Japanese archeologists claim unique bond with Vietnam’s history

For the last 12 years, two Japanese archeologists have been living in the country only because of their deep love for Vietnamese history.

Noriko sits cross-legged on a mat on the floor picking boiled morning glory with chopsticks, dipping the vegetable in braised fish sauce while her husband, Nishimura, accepts rice wine from their host and appraising the wine in the way Vietnamese people do.

They save most of their money for their work and for constructing a unique museum of porcelain in the village

Watching Noriko lie curled on the mat and Nishimura and their two children playing in the Red River sandbank, anyone would believe them to be Hanoians spending their vacation in Kim Lan Village.

Only when one looks closely at the ancient bowls and broken brick pieces do people realize their actual work in Vietnam is that of two passionate archeologists, who live and work quietly in complete devotion to their work.

Noriko arrived in Vietnam in 1999. Once, in a souvenir shop in Hanoi she was stunned to see ancient bowls selling for only US$10,000 a piece.

At that time she had no money to buy them but was able to see a similarity between Vietnamese culture and her native culture in Japan.

Ever since that day she has been studying Vietnamese antique items and the culture of the country. She also learnt the Vietnamese language so she could present her thesis topic on Vietnamese porcelain for her PhD.

Her first archaeological excavation was of a 300-year-old grave of a Japanese man in the ancient town of Hoi An in the central province of Quang Nam.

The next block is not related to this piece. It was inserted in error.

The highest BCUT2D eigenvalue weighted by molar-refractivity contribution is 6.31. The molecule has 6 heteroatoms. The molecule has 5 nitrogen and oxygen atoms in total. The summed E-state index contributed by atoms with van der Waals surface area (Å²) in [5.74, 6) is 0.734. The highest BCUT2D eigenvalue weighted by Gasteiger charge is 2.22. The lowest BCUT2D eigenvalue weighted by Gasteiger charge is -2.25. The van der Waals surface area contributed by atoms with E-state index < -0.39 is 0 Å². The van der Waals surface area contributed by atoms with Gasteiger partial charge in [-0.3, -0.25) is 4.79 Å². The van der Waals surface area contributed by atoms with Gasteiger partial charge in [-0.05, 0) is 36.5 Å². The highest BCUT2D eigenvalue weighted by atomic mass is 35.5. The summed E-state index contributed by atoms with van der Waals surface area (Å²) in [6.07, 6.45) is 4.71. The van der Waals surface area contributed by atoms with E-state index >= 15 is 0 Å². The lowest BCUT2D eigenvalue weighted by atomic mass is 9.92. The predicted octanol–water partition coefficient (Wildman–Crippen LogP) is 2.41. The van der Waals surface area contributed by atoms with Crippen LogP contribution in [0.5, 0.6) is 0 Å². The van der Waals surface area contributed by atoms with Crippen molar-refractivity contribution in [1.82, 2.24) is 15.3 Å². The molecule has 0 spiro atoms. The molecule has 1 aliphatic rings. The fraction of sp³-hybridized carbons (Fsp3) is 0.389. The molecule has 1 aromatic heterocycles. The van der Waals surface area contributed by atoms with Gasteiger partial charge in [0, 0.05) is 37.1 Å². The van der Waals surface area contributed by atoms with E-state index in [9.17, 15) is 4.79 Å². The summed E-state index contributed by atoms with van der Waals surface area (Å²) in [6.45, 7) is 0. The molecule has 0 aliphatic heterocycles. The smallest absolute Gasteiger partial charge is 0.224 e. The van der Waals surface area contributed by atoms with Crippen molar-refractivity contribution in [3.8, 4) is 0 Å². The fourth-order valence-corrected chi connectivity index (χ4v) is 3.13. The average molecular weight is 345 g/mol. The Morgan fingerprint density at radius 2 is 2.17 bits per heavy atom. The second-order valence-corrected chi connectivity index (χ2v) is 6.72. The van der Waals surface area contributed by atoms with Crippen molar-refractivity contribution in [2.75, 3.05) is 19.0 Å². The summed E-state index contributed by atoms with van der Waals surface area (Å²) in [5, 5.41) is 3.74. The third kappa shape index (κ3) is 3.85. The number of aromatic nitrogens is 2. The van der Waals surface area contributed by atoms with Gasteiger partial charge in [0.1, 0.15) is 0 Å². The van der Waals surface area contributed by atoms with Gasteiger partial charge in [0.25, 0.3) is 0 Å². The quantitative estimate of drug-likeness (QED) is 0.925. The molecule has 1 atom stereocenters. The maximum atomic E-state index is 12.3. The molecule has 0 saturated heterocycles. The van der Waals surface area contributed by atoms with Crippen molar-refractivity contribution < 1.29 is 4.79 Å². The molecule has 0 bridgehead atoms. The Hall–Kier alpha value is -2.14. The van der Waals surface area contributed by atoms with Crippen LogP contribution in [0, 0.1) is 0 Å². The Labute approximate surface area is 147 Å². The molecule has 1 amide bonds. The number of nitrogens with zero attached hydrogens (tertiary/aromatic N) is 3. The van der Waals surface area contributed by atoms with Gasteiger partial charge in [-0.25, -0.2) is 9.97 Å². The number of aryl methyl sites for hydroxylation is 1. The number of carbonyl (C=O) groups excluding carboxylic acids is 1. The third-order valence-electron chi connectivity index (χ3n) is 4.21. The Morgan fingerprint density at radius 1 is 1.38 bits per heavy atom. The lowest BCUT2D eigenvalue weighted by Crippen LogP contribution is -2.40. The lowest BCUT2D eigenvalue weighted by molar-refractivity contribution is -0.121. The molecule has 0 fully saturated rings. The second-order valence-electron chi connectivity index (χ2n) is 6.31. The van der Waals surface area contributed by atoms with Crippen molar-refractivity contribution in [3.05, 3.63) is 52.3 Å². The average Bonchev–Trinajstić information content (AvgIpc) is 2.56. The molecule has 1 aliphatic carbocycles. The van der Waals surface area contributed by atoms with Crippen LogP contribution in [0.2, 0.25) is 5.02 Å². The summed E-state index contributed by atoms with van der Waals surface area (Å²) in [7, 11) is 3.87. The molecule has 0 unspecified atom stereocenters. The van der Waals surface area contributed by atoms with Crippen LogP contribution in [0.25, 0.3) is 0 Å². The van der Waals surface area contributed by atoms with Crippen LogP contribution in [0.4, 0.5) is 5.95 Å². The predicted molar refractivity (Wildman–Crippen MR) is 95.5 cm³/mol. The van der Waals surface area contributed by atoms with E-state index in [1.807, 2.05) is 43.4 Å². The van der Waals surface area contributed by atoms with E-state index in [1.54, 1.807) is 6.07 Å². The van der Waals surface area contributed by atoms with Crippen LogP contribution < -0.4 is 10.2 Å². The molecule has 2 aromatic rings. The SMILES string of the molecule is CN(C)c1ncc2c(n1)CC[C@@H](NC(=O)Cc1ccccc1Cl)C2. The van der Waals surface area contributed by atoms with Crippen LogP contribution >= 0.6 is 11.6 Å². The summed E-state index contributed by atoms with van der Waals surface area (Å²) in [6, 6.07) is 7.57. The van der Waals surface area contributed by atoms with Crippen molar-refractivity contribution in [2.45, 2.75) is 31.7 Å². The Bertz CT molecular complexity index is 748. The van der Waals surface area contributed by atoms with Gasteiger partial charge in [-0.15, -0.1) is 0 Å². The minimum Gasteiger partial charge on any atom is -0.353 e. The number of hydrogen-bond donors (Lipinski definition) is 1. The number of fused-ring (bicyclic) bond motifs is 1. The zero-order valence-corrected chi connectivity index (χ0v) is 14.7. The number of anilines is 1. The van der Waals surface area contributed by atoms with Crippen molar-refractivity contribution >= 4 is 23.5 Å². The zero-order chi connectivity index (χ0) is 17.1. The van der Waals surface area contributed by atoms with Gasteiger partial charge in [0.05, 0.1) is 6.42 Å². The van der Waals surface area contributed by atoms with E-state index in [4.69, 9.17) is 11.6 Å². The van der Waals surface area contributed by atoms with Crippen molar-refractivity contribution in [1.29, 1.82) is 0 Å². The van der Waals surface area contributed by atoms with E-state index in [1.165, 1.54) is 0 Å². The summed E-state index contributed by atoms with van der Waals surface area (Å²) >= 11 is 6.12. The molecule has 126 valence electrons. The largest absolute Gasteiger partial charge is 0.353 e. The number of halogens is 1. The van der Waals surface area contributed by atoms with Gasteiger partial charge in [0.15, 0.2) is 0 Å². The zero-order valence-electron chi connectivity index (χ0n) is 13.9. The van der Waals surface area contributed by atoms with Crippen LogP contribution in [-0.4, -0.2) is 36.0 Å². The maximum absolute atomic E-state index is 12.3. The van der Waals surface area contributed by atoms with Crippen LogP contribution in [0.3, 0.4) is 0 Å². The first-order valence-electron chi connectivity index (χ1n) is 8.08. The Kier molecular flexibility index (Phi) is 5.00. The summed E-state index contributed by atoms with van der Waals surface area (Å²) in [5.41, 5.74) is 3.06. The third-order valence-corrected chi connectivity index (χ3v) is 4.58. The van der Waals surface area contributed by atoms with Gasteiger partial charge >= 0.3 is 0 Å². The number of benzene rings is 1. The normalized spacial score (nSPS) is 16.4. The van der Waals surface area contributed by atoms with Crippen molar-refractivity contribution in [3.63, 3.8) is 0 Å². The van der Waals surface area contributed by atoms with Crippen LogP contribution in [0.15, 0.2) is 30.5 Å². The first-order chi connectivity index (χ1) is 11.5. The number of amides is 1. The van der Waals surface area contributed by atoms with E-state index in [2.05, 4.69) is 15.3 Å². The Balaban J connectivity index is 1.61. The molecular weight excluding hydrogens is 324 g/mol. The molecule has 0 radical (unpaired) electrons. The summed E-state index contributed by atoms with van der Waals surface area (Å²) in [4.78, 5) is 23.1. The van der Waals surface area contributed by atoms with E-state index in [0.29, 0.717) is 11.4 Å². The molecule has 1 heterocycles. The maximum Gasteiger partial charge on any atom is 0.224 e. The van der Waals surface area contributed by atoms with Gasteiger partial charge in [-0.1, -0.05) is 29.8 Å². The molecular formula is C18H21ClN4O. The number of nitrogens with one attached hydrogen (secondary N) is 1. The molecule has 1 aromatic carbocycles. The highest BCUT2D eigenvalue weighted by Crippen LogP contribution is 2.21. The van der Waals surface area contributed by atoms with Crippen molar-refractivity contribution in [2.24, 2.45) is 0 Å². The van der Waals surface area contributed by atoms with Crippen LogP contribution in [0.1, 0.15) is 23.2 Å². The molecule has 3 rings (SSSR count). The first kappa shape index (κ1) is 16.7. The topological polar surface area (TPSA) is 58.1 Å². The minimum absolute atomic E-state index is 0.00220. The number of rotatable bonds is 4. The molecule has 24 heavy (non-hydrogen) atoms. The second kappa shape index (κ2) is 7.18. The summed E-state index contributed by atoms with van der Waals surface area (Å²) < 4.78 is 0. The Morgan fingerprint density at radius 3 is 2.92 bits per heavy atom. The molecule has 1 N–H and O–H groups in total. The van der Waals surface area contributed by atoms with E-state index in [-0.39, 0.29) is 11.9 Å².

This passion led her to meet her present husband in a chance encounter. Once while visiting a historian in Hanoi, she met Nishimura, who she later married. Both now work as archeologists, a profession that has grown since they worked together on a project of the Archeology Institute in Kim Lan Village.

The project required excavating ancient items in a garden and the banks of the Red River based on sketchy accounts of farmer Nguyen Viet Hong. As fate would have it, this brought the couple to Kim Lan Village in North Vietnam where they have lived for the last 12 years.

At first, the villagers kept their distance from the couple but soon began to love the two Japanese. Noriko and Nishimura love their simple countryside lifestyle in the village and residents in the village are always willing to lend a helping hand to the two archeologists, sensing their great enthusiasm for their work.

Their efforts in looking for ancient items is not futile as they discovered traces of ancient culture from thousands of ancient items unearthed along the sandbanks of the Red River such as broken tiles, decorative bricks, bowls and coins, with some showing influence of Japanese culture.

Although Noriko and Nishimura are living in a rented house in a small alley and move around on buses or motorbike taxis or sometimes drive themselves, they save most of their money for their work and for constructing a unique museum of porcelain in the village.

By Quoc Viet - Translated by Uyen Phuong

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